There are a few major points that may come during your music learning experience, and one of these for some people is a desire to change instruments at some point. Reasons for doing so can vary widely, from those who don't feel a given instrument is ideal for them to those who love their current instrument and just want to expand their horizons a bit -- and many others.
At The Piano Place, we're happy to help with a wide range of music classes, ranging from piano and guitar lessons to voice lessons, drum lessons and numerous other options -- and we'll assist any student, child or adult, who is considering switching to a new instrument. What are some of the themes anyone who's thinking about going this route should be considering as they do so? This two-part blog series will go over several.
First and foremost, we recommend considering how long you've been playing your current instrument. It can be difficult, after all, to make a substantial change to something you've put years and years into mastering. If you're a relative beginner who's only been playing for a few months or even weeks, on the other hand, it may well be easier and simpler to simply start from scratch.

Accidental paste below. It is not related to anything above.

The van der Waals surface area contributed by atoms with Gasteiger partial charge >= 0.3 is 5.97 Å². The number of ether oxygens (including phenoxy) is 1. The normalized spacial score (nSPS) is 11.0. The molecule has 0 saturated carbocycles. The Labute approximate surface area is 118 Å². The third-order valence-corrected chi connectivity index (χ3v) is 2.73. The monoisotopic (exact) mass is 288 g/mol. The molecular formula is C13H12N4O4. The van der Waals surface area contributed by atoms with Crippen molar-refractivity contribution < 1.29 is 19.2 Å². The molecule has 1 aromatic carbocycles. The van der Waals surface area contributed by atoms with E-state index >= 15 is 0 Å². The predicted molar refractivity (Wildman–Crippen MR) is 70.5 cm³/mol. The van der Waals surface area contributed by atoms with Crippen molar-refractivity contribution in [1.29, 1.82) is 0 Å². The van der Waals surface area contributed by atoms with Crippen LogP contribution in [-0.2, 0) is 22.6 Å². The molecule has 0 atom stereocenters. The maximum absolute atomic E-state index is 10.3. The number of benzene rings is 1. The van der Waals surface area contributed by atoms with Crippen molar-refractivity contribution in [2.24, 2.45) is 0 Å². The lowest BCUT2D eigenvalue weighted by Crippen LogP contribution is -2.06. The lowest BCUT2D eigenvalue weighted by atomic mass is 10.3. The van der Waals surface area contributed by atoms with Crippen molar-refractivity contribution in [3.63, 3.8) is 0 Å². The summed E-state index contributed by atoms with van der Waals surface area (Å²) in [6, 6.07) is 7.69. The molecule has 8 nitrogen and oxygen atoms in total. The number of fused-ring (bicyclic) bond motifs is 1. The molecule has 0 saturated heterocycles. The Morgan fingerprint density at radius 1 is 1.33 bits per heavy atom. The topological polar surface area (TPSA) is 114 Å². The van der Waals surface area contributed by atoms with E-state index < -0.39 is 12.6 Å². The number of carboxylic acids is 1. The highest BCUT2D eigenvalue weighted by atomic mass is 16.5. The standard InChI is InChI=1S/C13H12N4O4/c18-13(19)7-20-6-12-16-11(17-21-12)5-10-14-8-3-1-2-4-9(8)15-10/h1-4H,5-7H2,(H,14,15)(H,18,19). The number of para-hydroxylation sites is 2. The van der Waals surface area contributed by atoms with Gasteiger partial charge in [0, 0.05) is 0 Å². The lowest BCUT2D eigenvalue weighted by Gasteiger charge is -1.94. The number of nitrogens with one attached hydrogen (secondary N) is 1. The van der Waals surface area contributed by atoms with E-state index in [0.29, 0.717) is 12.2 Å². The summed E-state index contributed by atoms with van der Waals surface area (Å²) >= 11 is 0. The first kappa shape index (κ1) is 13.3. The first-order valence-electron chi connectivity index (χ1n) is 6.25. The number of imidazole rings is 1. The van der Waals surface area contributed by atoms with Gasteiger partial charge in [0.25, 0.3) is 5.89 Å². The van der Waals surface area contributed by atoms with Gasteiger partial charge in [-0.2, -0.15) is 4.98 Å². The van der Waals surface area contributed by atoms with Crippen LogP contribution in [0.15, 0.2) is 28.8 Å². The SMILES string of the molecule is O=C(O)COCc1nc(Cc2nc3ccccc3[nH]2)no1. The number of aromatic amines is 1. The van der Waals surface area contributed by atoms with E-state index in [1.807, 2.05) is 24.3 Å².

For some kids and younger people, however, the opposite approach may make more sense. If a child shows a lot of aptitude for music early on, they may be able to learn multiple instruments relatively easily -- and if they're only devoting a few hours per week to music at this stage in their lives, it may not be as big of a deal to switch gears somewhat.
Whether we're talking about your own instrument or your child's, it's also important to consider the reason for wanting to make a change. As we touched on above, some individuals or parents may feel that their child is simply struggling too much with a given instrument and would be better off trying something else. In other cases, the desire may come from a place of excitement and exploration -- wanting to try new things.
This is perhaps the single most important factor to consider when making a decision like this. If you or your child are feeling simply discouraged or frustrated, it may be time for a change. If, on the other hand, everyone is having fun and enjoying the process but just wants to add some variety, that's another story entirely -- and even though both of these instances may lead to an instrument switch, the reasoning behind them is what's important to consider here.
For more on the theme of switching instruments, or to learn about any of our music lessons in Farmington and surrounding areas, speak to the team at The Piano Place today.